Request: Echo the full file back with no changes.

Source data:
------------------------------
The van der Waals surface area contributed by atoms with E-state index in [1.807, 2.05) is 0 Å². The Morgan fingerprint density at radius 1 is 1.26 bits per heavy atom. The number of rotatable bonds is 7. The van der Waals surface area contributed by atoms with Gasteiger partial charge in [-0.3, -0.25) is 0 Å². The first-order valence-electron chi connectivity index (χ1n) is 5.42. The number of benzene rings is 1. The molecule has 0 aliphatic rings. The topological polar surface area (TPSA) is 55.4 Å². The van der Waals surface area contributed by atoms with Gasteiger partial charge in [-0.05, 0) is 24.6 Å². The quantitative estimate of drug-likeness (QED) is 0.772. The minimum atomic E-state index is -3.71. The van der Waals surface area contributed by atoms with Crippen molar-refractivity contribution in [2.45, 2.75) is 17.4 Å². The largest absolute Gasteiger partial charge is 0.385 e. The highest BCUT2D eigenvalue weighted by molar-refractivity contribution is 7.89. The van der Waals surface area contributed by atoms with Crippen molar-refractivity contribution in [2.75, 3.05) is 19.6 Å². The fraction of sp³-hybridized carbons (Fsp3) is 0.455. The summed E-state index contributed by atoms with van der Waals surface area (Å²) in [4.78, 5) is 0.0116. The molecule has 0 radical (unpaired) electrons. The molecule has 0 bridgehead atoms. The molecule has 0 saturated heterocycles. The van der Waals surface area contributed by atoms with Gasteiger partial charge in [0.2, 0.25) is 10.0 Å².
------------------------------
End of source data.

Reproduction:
The van der Waals surface area contributed by atoms with E-state index in [1.807, 2.05) is 0 Å². The Morgan fingerprint density at radius 1 is 1.26 bits per heavy atom. The number of rotatable bonds is 7. The van der Waals surface area contributed by atoms with Gasteiger partial charge in [-0.3, -0.25) is 0 Å². The first-order valence-electron chi connectivity index (χ1n) is 5.42. The number of benzene rings is 1. The molecule has 0 aliphatic rings. The topological polar surface area (TPSA) is 55.4 Å². The van der Waals surface area contributed by atoms with Gasteiger partial charge in [-0.05, 0) is 24.6 Å². The quantitative estimate of drug-likeness (QED) is 0.772. The minimum atomic E-state index is -3.71. The van der Waals surface area contributed by atoms with Crippen molar-refractivity contribution in [2.45, 2.75) is 17.4 Å². The largest absolute Gasteiger partial charge is 0.385 e. The highest BCUT2D eigenvalue weighted by molar-refractivity contribution is 7.89. The van der Waals surface area contributed by atoms with Crippen molar-refractivity contribution in [2.75, 3.05) is 19.6 Å². The fraction of sp³-hybridized carbons (Fsp3) is 0.455. The summed E-state index contributed by atoms with van der Waals surface area (Å²) in [4.78, 5) is 0.0116. The molecule has 0 radical (unpaired) electrons. The molecule has 0 bridgehead atoms. The molecule has 0 saturated heterocycles. The van der Waals surface area contributed by atoms with Gasteiger partial charge in [0.2, 0.25) is 10.0 Å².